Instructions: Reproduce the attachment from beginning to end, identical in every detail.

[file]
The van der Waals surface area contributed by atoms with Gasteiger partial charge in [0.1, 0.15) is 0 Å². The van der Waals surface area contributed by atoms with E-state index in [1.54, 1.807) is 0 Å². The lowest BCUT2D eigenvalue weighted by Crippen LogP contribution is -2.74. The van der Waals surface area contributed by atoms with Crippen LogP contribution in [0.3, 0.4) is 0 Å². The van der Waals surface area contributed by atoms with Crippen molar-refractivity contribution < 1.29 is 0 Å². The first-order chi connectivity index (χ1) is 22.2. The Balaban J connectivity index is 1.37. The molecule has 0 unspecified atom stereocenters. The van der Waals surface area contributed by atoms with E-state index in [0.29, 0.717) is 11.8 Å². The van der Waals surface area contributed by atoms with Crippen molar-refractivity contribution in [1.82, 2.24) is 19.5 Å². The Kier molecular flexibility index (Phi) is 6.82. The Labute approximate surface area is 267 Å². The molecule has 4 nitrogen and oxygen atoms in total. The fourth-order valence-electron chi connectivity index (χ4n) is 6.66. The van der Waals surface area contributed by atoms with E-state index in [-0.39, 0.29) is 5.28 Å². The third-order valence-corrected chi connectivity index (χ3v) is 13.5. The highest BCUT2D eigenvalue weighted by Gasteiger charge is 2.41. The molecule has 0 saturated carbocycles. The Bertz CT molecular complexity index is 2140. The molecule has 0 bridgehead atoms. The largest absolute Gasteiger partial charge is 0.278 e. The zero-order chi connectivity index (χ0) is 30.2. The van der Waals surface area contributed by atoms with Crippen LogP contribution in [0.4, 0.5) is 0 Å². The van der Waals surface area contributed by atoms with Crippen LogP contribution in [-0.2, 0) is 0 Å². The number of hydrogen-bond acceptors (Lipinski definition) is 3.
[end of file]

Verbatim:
The van der Waals surface area contributed by atoms with Gasteiger partial charge in [0.1, 0.15) is 0 Å². The van der Waals surface area contributed by atoms with E-state index in [1.54, 1.807) is 0 Å². The lowest BCUT2D eigenvalue weighted by Crippen LogP contribution is -2.74. The van der Waals surface area contributed by atoms with Crippen LogP contribution in [0.3, 0.4) is 0 Å². The van der Waals surface area contributed by atoms with Crippen molar-refractivity contribution < 1.29 is 0 Å². The first-order chi connectivity index (χ1) is 22.2. The Balaban J connectivity index is 1.37. The molecule has 0 unspecified atom stereocenters. The van der Waals surface area contributed by atoms with E-state index in [0.29, 0.717) is 11.8 Å². The van der Waals surface area contributed by atoms with Crippen molar-refractivity contribution in [1.82, 2.24) is 19.5 Å². The Kier molecular flexibility index (Phi) is 6.82. The Labute approximate surface area is 267 Å². The molecule has 4 nitrogen and oxygen atoms in total. The fourth-order valence-electron chi connectivity index (χ4n) is 6.66. The van der Waals surface area contributed by atoms with E-state index in [-0.39, 0.29) is 5.28 Å². The third-order valence-corrected chi connectivity index (χ3v) is 13.5. The highest BCUT2D eigenvalue weighted by Gasteiger charge is 2.41. The molecule has 0 saturated carbocycles. The Bertz CT molecular complexity index is 2140. The molecule has 0 bridgehead atoms. The largest absolute Gasteiger partial charge is 0.278 e. The zero-order chi connectivity index (χ0) is 30.2. The van der Waals surface area contributed by atoms with Crippen LogP contribution in [0.4, 0.5) is 0 Å². The van der Waals surface area contributed by atoms with Crippen LogP contribution in [-0.2, 0) is 0 Å². The number of hydrogen-bond acceptors (Lipinski definition) is 3.